Clashes between Free Syrian Army fighters and forces loyal to Syria's President Bashar al-Assad devastated Salah Edinne district in the centre of Aleppo (Reuters)
Forces loyal to Syria's President Bashar al-Assad have launched coordinated attacks in Aleppo to crush rebels.
Assad's troops pressed ahead with one of their strongest ground attacks in recent days, pushing the rebels on to the back foot with sustained shelling and bombing destroying scores of buildings.
State television claimed that pro-government forces regained control of Aleppo and said arms and ammunition had been seized after several "terrorists" (rebels) were killed.
Many checkpoints previously controlled by the rebels were abandoned. Opposition groups conceded they were struggling to fight against the better-equipped government troops in Aleppo.
Syrian forces were trying to recapture the strategically important district of Salaheddine - a gateway for reinforcements from the south if reclaimed.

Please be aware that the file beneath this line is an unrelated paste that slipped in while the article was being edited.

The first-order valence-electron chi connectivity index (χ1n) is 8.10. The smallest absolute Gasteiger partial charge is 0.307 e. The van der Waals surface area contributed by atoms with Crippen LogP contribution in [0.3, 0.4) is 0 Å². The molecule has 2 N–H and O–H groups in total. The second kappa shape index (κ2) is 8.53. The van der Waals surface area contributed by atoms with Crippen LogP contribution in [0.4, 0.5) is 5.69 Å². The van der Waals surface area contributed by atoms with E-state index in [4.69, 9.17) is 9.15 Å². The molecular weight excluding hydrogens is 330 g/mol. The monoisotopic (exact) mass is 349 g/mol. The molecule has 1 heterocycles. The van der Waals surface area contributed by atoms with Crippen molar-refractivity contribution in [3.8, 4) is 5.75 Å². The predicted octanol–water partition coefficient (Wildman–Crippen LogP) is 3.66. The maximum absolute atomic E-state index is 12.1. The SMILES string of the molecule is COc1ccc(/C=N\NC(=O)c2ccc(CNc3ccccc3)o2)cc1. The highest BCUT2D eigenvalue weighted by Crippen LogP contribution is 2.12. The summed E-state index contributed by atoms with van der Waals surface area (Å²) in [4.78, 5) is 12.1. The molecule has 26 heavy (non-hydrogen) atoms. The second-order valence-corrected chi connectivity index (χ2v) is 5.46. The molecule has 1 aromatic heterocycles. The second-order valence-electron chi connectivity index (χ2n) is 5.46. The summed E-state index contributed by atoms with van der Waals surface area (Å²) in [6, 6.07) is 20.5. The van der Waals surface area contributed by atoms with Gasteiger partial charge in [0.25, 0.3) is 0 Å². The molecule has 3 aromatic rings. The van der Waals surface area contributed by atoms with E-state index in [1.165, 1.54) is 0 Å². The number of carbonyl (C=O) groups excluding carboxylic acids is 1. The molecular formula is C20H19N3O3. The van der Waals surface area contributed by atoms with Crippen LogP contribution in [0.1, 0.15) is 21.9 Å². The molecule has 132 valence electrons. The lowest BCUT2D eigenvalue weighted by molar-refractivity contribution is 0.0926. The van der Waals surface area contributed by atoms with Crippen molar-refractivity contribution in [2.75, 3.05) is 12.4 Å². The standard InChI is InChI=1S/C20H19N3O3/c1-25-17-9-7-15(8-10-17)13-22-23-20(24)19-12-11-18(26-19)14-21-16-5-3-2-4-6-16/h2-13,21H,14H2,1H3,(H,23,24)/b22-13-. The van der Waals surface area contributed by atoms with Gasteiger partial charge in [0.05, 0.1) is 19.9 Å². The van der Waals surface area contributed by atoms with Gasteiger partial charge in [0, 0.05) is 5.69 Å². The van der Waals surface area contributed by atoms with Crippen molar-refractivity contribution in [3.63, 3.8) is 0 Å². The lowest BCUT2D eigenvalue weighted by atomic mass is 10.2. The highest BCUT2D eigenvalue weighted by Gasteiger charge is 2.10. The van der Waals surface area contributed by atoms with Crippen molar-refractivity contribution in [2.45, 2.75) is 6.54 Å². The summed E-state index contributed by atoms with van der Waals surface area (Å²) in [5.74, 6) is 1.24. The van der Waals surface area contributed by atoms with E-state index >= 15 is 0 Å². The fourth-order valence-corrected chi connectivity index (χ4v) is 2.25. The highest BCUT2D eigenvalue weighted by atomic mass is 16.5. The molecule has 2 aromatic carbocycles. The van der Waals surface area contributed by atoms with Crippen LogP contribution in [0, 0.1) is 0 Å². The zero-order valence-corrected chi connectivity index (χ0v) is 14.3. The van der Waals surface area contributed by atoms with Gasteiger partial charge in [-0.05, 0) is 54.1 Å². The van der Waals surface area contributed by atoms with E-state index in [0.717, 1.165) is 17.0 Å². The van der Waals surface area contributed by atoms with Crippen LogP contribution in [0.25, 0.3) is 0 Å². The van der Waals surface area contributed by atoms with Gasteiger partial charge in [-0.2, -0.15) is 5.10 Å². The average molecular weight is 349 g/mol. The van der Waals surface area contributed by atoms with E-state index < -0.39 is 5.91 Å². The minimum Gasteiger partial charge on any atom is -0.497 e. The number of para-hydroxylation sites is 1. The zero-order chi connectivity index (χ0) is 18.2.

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According to the Syrian Observatory for Human Rights, 300 people have been killed in a few days.
"The bodies were under the rubble. Some were cut in half and parts of them had been blown on to neighbours' roofs," Aleppo resident Mohammed Zakkour told the Associated Press.
Many Aleppo residents had received text messages on their mobile phones asking them to cooperate with the Syrian regime, according to the New York Times. "Dear brothers, informing about terrorists means you are saving yourself and your family," said the message.
Syria's key ally, Iran, was preparing a diplomatic conference in Tehran on 9 August. The participants have not been named.
A Western diplomat said: "[Iran's] support for Assad's regime is hardly compatible with a genuine attempt at conciliation between the parties."
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